Time for more rural bums on seats?
It is eight degrees in the home yard. The nights are cold, and machines are parked up in sheds on farms all around me. We should be seeing silage kits being pulled out for the pre-season once-over but they remain tucked away as grass growth is back and there is no urgency. There is still spring drilling to be done but with the mixed weather, things are at a standstill, for the moment anyway, as land remains wet. This is all part of the circle of farming life, and we go about our busy days always with an eye on the sky and an ear on the forecast.
Now, down to the business at hand! Dairy farmers are getting a dose of reality of late as record-high milk prices continue to drop – 4-5c/L for March supplies, on top of a comparable drop for February milk. Price per litre has dipped below 40c/L – excluding VAT – in some quarters. The market still remains strong, however, and these cuts were expected.
As the export market strengthens, weanlings are up by €200/head and finished cattle prices remain strong, live exports are up overall by 11 per cent, year on year, and weanling exports are up 34 per cent, year on year. This leaves the sector in a very strong position for the first half of 2023.
Merchants are reporting that fertiliser is starting to move out of their yards but there are significant differences in prices nationwide. Credit terms are now a major factor in where farmers are getting their fertiliser, and there is certainly an element of ‘shopping around’ going on as farmers sniff out the best terms.
I was in the Netherlands recently and, while there, all the talk was about the farmers’ political party – BoerBurgerBeweging (BBB) – that won almost 20 per cent of the vote in recent provincial elections. This rural-friendly party, the Farmer-Citizen Movement, headed up by Caroline Van Der Plas felt that getting elected was the only way to have fair representation on farming issues and farmers’ concerns going forward. There are only 50,000 farmers in the Netherlands but they got more than one million votes. Farming in Ireland has a big influence on our economy, is it time to put more rural bums on seats in Dáil Éireann?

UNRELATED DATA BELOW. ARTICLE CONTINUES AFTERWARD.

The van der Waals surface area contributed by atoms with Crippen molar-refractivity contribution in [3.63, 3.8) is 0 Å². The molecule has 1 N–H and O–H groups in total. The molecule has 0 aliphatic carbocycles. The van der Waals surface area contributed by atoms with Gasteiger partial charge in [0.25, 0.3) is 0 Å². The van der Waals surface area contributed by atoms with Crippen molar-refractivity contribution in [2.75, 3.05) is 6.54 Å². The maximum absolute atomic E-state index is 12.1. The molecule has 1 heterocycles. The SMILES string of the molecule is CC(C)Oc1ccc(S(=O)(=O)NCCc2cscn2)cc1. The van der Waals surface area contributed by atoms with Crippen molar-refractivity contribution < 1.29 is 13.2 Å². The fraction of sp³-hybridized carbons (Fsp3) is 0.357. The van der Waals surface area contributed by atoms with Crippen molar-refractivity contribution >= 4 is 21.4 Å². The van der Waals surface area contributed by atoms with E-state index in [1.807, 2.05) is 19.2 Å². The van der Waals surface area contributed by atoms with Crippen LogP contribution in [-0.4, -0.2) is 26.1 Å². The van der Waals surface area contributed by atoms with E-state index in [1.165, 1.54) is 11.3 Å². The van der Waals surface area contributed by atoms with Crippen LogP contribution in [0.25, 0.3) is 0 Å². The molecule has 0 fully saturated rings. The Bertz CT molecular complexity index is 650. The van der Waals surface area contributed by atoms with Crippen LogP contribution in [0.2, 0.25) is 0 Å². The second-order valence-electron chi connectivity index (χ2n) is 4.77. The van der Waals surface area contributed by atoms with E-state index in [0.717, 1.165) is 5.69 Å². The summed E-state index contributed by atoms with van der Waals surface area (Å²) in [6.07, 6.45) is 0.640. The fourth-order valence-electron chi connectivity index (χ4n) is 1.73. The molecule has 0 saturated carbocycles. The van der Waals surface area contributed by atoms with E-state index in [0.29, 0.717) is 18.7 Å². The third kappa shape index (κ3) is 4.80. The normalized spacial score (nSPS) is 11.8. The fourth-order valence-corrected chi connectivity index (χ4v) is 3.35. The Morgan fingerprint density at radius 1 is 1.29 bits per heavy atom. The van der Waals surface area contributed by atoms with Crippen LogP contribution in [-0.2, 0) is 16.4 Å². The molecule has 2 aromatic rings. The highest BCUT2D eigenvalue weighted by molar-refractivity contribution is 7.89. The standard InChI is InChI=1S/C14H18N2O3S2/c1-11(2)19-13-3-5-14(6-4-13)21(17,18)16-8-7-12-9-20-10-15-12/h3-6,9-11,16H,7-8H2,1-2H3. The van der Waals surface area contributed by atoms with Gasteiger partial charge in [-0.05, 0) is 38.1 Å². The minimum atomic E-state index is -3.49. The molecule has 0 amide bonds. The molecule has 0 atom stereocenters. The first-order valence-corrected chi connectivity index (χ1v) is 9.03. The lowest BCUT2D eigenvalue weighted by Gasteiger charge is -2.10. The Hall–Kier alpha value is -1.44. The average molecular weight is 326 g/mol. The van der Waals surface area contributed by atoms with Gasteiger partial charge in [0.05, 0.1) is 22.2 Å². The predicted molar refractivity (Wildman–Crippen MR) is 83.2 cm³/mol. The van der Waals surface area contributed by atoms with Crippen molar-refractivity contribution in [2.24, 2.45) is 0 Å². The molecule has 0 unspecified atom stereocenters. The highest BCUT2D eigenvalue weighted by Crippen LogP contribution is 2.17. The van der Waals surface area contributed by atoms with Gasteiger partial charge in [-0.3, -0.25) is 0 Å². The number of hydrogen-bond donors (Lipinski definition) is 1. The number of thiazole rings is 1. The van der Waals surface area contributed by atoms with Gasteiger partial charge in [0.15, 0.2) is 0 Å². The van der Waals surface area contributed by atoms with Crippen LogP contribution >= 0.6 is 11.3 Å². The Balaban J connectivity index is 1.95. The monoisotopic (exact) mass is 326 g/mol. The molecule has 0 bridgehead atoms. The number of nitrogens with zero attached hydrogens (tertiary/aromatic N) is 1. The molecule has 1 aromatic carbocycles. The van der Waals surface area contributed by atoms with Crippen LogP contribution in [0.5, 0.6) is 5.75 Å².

The Health and Safety Authority recently carried out a two-week inspection, nationwide, on tractor and quad-bike safety. In the five-year period from 2018 to 2022, there were a total of 34 vehicle-related fatalities on Irish farms. Of the 34 fatalities, 18 involved tractors and four involved quad bikes. Of the quad-bike-related fatalities, two involved children and two involved people over 60. Of the 18 farm fatalities involving tractors, 10 involved people aged 65, or over. We are entering one of the busiest seasons on the farm, so let us all be mindful of the dangers posed.
In machinery news, new-tractor sales are up 8 per cent over the same period last year. A total of 959 new units were sold during the first three months of the year, up from 887 for the same period in 2022, figures from the Farm Tractor and Machinery Trade Association (FTMTA) show. The FTMTA figures also show that there was an increase in secondhand tractors registered – 829 during the first three months of this year compared to 706 units in the same period last year. Telescopic loaders are up by 38 per cent, with 256 registered in 2023’s first three months and there have been 21 new wheeled loaders registered to date, an increase of 31 per cent, year on year.
The FTMTA machinery show is reporting a strong demand for stand space and the National Ploughing Association exhibition packs have gone out to clients. Exciting times to come.
Until next month, farm wisely, farm safely.